First Lady Michelle Obama paid a visit to the USDA yesterday to thank the staff of the USDA for their work. She also brought a gift: a seedling from the magnolia tree that was planted at the White House by Andrew Jackson 180 years ago. The seedling will be planted at "The People's Garden" that Secretary of Agriculture Vilsack broke ground on last week outside the USDA office in Washington, DC. The People's Garden is not the organic vegetable garden on the White House lawn that food and farm advocates have been calling for, but it is a good first step. Vilsack plans to use the garden as a demonstration of conservation gardening methods and hopes that all of the USDA offices across the nation and the world will plant their own gardens.
After presenting her gift, Mrs. Obama focused on explaining some of the work of the USDA because "it's important for people to know what happens here... from supporting the farmers that produce the food that we eat, to managing the school meal programs that give students the energy and the nutrition they need to get through the day, to providing greater access to fresh fruits and vegetables, to giving struggling families the assistance they need to put food on their table, and to protecting our food supply."
The First Lady mentioned specifically that rural America is hurting economically. And it's an important point. We hear a lot on the news and in the papers about Wall Street and how "the economy" is hurting. We hear less about how real people are affected... how are farmers, for instance, faring in this downturn? Here at Farm Aid, we know the answer all too well. We're hearing from farmers who are worried about this upcoming growing season. Credit, which farmers often need to get seeds planted each spring, is very tight, the cost of production is very high, and farm product prices have taken a dive. Dairy farmers especially are in trouble, with dairy farmers receiving less in milk payments than they are paying to keep their cows fed.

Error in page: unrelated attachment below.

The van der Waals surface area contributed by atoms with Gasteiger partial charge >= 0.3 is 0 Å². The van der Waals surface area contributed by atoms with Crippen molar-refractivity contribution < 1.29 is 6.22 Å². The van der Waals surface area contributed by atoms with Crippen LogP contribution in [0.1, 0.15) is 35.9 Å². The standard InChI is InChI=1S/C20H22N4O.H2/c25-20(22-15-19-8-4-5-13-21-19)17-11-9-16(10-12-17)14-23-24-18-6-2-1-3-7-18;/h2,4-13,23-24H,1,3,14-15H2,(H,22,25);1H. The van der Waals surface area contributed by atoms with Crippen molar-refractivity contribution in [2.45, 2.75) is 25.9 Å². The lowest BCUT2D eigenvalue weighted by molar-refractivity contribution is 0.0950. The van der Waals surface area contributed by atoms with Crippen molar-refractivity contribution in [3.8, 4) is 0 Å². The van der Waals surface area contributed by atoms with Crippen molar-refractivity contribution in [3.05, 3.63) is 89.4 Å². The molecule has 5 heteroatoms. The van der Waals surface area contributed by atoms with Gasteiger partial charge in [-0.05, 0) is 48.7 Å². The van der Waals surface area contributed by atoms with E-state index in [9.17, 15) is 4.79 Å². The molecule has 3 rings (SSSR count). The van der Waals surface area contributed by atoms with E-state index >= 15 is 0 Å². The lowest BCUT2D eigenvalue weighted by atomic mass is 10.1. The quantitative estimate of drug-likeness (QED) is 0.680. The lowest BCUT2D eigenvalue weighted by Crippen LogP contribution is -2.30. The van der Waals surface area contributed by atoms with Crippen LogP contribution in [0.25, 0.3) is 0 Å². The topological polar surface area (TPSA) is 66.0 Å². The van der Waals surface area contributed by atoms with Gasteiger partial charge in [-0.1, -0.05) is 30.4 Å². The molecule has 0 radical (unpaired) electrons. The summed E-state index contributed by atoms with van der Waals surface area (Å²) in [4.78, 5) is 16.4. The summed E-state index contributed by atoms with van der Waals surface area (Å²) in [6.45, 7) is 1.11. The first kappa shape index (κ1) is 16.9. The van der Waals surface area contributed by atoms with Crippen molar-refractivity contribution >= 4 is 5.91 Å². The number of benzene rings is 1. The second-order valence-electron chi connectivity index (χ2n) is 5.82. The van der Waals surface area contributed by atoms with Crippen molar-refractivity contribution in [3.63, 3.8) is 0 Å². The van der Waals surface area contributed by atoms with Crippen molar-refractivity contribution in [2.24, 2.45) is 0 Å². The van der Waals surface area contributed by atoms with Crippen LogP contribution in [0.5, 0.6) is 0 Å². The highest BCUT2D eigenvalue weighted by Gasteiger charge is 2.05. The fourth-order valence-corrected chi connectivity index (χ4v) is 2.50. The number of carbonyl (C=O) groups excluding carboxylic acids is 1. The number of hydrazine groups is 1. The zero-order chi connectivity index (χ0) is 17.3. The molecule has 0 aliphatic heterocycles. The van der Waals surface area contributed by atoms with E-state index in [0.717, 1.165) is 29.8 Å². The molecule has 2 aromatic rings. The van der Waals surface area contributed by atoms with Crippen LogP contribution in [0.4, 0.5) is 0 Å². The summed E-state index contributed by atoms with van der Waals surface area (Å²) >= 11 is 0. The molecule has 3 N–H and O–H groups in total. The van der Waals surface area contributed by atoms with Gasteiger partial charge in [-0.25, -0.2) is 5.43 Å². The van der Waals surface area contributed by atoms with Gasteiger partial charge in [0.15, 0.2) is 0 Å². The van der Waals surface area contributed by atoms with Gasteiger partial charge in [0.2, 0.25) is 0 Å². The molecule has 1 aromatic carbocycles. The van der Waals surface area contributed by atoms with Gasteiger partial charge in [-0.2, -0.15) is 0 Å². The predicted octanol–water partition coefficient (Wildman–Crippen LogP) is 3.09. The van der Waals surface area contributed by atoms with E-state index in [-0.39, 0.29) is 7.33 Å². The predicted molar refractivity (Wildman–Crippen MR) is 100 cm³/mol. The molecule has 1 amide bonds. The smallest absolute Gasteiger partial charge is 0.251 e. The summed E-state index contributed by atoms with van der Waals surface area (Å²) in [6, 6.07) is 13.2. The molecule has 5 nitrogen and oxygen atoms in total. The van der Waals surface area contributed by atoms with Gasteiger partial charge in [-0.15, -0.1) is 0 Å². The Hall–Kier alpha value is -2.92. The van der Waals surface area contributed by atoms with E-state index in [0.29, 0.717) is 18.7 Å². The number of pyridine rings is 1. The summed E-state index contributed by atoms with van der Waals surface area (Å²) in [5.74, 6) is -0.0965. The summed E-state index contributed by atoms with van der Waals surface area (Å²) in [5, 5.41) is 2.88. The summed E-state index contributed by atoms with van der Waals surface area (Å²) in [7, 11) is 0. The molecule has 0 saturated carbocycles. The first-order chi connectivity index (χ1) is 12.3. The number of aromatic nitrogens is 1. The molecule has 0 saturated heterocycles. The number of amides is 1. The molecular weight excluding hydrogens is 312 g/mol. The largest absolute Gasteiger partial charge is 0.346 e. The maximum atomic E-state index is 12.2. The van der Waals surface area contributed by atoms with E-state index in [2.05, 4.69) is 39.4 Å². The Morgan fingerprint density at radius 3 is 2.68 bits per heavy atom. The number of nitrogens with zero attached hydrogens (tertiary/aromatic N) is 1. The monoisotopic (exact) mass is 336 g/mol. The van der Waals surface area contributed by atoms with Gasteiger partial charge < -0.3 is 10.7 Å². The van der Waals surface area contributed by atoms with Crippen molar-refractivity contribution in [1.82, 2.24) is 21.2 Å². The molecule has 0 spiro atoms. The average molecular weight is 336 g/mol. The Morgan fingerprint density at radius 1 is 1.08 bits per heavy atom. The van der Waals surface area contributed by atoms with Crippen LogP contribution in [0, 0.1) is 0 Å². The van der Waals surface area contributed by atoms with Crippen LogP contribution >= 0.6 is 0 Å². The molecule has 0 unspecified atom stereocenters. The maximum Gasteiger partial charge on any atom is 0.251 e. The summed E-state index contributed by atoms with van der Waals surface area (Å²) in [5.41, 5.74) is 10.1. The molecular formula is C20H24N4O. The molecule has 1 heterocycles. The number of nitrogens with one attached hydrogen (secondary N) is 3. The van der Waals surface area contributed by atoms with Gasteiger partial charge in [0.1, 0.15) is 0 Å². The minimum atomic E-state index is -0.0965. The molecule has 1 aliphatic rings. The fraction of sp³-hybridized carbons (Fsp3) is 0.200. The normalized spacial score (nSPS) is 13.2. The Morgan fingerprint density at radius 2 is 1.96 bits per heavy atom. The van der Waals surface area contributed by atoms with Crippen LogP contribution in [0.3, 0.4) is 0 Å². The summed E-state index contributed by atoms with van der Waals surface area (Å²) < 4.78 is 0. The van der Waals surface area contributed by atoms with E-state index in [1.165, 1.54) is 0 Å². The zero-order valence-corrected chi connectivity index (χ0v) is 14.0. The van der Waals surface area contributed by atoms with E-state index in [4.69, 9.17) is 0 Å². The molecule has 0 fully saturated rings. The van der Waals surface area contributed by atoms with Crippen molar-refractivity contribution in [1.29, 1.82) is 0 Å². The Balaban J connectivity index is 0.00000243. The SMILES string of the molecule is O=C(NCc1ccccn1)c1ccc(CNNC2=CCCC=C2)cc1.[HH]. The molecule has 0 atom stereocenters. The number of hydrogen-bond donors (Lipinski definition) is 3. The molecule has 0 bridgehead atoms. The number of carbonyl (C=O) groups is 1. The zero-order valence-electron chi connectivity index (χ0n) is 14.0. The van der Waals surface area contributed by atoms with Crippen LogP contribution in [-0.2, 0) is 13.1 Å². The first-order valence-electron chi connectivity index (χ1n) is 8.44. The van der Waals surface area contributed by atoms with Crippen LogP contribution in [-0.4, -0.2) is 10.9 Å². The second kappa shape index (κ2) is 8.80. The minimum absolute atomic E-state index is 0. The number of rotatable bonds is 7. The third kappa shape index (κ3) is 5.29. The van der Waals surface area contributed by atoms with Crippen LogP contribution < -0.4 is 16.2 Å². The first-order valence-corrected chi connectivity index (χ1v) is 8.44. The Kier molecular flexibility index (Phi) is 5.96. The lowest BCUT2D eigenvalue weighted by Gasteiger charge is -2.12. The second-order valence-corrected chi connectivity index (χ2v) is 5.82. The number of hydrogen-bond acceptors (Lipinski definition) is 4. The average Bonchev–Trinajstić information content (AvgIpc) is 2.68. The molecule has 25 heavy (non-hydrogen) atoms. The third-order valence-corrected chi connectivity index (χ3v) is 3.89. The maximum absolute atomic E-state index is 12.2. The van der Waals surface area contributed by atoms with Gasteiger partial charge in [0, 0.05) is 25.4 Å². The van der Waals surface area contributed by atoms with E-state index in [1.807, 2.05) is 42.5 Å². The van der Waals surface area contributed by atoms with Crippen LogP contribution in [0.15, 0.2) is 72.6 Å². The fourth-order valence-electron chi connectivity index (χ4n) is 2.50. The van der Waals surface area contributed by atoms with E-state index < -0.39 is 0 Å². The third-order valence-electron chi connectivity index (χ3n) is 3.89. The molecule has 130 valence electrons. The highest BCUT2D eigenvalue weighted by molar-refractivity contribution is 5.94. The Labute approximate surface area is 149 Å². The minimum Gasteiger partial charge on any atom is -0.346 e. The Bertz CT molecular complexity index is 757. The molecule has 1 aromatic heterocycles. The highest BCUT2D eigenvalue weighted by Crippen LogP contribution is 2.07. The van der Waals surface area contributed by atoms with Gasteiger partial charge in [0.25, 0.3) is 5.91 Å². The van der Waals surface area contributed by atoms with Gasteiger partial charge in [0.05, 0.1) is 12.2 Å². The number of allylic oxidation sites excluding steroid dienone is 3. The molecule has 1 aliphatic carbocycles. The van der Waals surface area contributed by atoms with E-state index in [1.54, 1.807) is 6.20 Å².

Secretary Vilsasck will have a chance to talk about his plans for helping farmers, rural residents and all of us eaters, when he meets with the farmers of the Federation of Southern Cooperatives tomorrow. The Federation, a 23-year partner of Farm Aid made up of 100 co-ops representing 25,000 families across the south, will hold their annual meeting in Albany, Georgia, this weekend and Vilsack will serve as the keynote speaker tomorrow. Vilsack's visit is especially relevant because the Federation has fought for years for the civil rights of black farmers and civil rights at the USDA is one of Vilsack's top priorities. Click here for more info about the conference and the work of the Federation.
We'll report back on Monday!